Performers:clockwise from left, Tony Nutt, Neil Woodford, Bill Mott
INVESTORS with jitters about the stock market’s volatility take heart — the record suggests that a small elite of fund managers can help you to survive even violent swings.
Last week* the FTSE100 nosedived more than 400 points from its 12-month peak to below 6000. It has since recovered more than half the losses. Nervous investors may be thinking about pulling out of the market, but the more seasoned ones know it is a long-term game.
We have taken a look at how the best fund managers do in times of trouble. The signs are that a handful really prove their worth. One is Neil Woodford, who runs Invesco Perpetual’s gigantic Income and High Income funds, with total assets of more than £11bn.
The Income fund was launched in 1979 and £1,000 invested then would be worth an impressive £71,766 today. But even if you bought at the start of the bear market of 2000-2003, the fund would still have done well — a sign of a great fund manager. During those four years Woodford’s fund would have turned £1,000 into £1,327 while the average unit trust would have lost £122 and a FTSE 100 tracker would be down £277 to £723, according to Standard & Poor’s. The fund is run quite defensively, with holdings in tobacco and utility firms which display resilience in bad times.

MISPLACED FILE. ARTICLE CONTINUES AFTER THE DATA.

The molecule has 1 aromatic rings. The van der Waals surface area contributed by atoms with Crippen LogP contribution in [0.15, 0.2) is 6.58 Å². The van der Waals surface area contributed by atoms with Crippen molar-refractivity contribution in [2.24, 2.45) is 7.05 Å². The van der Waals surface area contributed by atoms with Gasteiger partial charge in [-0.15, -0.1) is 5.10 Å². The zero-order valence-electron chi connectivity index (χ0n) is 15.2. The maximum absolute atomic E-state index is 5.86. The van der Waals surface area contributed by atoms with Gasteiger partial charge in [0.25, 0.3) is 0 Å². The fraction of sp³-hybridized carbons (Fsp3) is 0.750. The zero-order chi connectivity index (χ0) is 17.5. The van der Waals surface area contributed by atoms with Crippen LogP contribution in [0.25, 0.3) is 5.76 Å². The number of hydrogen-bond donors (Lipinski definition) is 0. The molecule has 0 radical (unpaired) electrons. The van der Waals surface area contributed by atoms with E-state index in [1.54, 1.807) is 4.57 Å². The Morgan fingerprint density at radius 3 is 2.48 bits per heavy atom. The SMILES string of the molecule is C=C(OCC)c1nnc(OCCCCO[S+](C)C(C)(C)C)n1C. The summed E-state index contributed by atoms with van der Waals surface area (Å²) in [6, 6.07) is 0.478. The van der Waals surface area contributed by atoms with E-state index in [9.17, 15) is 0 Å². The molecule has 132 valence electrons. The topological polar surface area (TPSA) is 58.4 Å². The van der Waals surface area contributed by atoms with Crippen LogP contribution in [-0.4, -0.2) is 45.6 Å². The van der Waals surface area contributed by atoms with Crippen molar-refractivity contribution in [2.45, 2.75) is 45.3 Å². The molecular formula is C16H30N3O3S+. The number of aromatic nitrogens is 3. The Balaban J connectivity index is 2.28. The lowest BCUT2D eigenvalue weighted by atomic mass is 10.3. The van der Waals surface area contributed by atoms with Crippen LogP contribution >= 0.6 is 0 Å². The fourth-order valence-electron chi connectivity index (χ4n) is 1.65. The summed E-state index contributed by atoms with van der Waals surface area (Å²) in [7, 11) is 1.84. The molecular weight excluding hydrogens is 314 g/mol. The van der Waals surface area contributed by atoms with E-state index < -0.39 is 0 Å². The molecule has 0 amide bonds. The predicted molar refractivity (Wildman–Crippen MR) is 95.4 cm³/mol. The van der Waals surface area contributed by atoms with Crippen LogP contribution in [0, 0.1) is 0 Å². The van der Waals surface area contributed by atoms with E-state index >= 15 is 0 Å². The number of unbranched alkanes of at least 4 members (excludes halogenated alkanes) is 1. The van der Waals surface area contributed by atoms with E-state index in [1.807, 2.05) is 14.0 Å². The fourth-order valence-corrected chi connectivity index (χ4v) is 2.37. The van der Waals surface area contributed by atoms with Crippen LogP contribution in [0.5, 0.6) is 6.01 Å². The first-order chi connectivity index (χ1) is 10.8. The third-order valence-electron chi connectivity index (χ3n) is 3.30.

Thankfully Woodford is not the only manager who can be regarded as safe in a storm. Jupiter Income, run by Tony Nutt, has also been a good performer through good and bad times. Since it launched in 1987 it has turned £1,000 into £11,556. During the difficult 2000-2003 period it turned £1,000 into £1,152. Newton Higher Income, run by Tineke Frikkee, would have returned £1,239 while others were losing money. Brian Dennehy, at IFA Dennehy Weller, says, ‘It is comforting to know there are a handful of good fund managers out there that can steer a steady ship in troubled times. Many are in the equity income sector.’
Another safe performer is Bill Mott who started to run the Credit Suisse Income fund in 1986 and left later, only to come back last year before departing for good. A £1,000 lump sum invested at the start of the bear market would be worth £1,327 — £449 more than the average unit trust. Mott moved on to investment house PSigma Asset Management and this week launched the PSigma Income fund. He is one of the founders of PSigma, so has an even stronger interest in its success. He has a reputation for picking themes and ploughing money into them. Mott says, ‘Right now the big theme is emerging markets and I’m looking at UK companies that will profit from their expansion.’ The portfolio will start with 30 to 35 stocks, mainly in larger companies. Some market slumps are so severe that even the best fund managers suffer, but the recent track record suggests that the best can take you through even in tough times.